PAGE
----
translated: "string" # holds the user's text that's translated into English.
states:
   # add DetectLanguage and TranslateInput components
  detect:
    component: "System.DetectLanguage"
    properties: {}
    transitions: {}
  
  # translate the user text and store it in the translated variable
  translate:
    component: "System.TranslateInput"
    properties:
      variable: "translated"
    transitions: {}
    
  intent:
    component: "System.Intent"
    properties:
      variable: "iResult"
      sourceVariable: "translated" # this variable now would holds the translated text
    transitions:
      actions:
        OrderPizza: "resolvesize"
        CancelPizza: "cancelorder"
        unresolvedIntent: "unresolved"
  ...

Note:

You can control the output of a response message when you reference a resource bundle from one of the system output components and set the translation override (translate: true). By doing this, you enable the resource bundle to handle the text in the detected language. You can also apply this to content that’s dynamically added, like data returned by a custom component.

Resource Bundle Entry Resolution

The resource bundle that gets applied depends on the value stored for the two location-specific user context variables, profile.locale and profile.languageTag. For example, if ${profile.locale} stores en-AU-sydney then Digital Assistant returns the bundle entry by first searching for an exact match. If it can’t return a match, it broadens its search. In this case, Digital Assistant does the following to localize the output as Australian English:
  1. Searches the bundle using a language-country-variant criteria. In this case, it searches for en-AU-sydney.

  2. If it can’t find that, it searches the bundle by language and country (en-AU).

  3. Failing that, it broadens its search for language (en).

  4. If it can’t locate any entries, then it returns the default language, which is English (en).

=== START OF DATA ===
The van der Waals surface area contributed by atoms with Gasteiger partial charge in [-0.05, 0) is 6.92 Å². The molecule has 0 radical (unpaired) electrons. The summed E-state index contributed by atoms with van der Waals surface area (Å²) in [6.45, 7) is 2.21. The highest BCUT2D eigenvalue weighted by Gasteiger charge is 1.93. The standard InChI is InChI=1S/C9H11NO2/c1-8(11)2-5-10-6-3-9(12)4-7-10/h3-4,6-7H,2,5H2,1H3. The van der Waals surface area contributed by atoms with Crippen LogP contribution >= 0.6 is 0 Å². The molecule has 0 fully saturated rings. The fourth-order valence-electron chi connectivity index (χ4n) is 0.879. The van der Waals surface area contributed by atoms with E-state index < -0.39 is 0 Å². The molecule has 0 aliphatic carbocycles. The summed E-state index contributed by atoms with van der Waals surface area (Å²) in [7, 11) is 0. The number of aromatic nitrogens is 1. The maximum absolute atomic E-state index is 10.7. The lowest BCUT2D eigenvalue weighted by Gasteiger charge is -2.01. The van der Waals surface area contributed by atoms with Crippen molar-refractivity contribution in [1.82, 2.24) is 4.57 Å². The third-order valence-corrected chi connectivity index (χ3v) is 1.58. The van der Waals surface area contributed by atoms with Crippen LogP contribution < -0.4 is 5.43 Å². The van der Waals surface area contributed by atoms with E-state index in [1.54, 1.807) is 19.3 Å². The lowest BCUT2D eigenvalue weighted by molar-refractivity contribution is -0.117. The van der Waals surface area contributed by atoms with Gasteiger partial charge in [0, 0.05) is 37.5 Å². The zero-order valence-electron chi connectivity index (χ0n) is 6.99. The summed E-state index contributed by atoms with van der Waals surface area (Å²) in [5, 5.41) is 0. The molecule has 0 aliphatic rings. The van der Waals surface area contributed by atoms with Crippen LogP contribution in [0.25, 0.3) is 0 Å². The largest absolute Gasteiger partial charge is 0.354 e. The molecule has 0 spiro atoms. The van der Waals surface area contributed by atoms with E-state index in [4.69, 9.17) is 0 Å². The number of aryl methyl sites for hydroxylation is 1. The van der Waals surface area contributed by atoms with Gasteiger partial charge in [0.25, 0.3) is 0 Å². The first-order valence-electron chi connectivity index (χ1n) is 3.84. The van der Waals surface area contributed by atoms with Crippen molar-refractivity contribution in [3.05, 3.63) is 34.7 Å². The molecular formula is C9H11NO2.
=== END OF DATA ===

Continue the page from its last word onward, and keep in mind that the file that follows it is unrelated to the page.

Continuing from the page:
Autotranslation

Autotranslation uses services like Microsoft Translator and the Google Translation API to enable the built-in components like System.Text and System.Output to output their prompts in the user’s language.

When a user enters a non-English request or response, the translation service allows the bot to convert this input to English. Once it’s translated, the NLP engine can resolve it to an intent and match the entities. Using both a translation service and an OBotML definition that includes the System.DetectLanguage and System.TranslateInput components, you can enable your bot to automatically detect the user’s language and translate your bot’s messages.

Enable Auto-translation

  1. First, configure a translation service for your Digital Assistant instance. To do this, enter the URL and Authorization token for the Microsoft Translator service or the Google Translation API in the Translation Services dialog.

    Description of translation_services.png follows
    Description of the illustration translation_services.png
    Refer to the documentation for Microsoft Translator and Google Translation API to find out how to get the URL and access token.

    Important:

    To use the Google Translation API, you need to generate the API Key. You create this key from the GCP Console (APIs & services > Credentials). To find out more, see the Google Cloud Platform Documentation.
    You can open this dialog from the menu on the digital assistant landing page.
    This is an image of the menu icon on the landing page.
  2. Next, click Settings in the left navbar and then choose a translation service for your bot.
    This is an image of the Translation Service menu on the Settings page.

  3. Finally, configure the dialog flow:
    1. Add autoTranslate: "boolean" to the context node. This variable is common to all bots (or at least the ones that use translation services). As such, you can’t change its name or define it as string, another type of primitive, or an entity. You can override the autotranslated output generated for the System.Output, System.Text, and System.List components when you set their translate property to false.

      Note:

      Do not set the autoTranslate variable to true if you’re translating text using a resource bundle.
    2. Generally, you’d first add a state with a System.Intent component at the beginning of the states node. But since the NLP engine can only recognize English, you need to begin the states node with a set of language-specific components and variables to translate the user input so that it can be resolved by System.Intent component. The first of these states uses the System.SetVariable component. As shown in the following snippet, its variable property is defined by the autoTranslate context variable. To enable translation, it’s set to true.
        setAutoTranslate:
          component: "System.SetVariable"
          properties: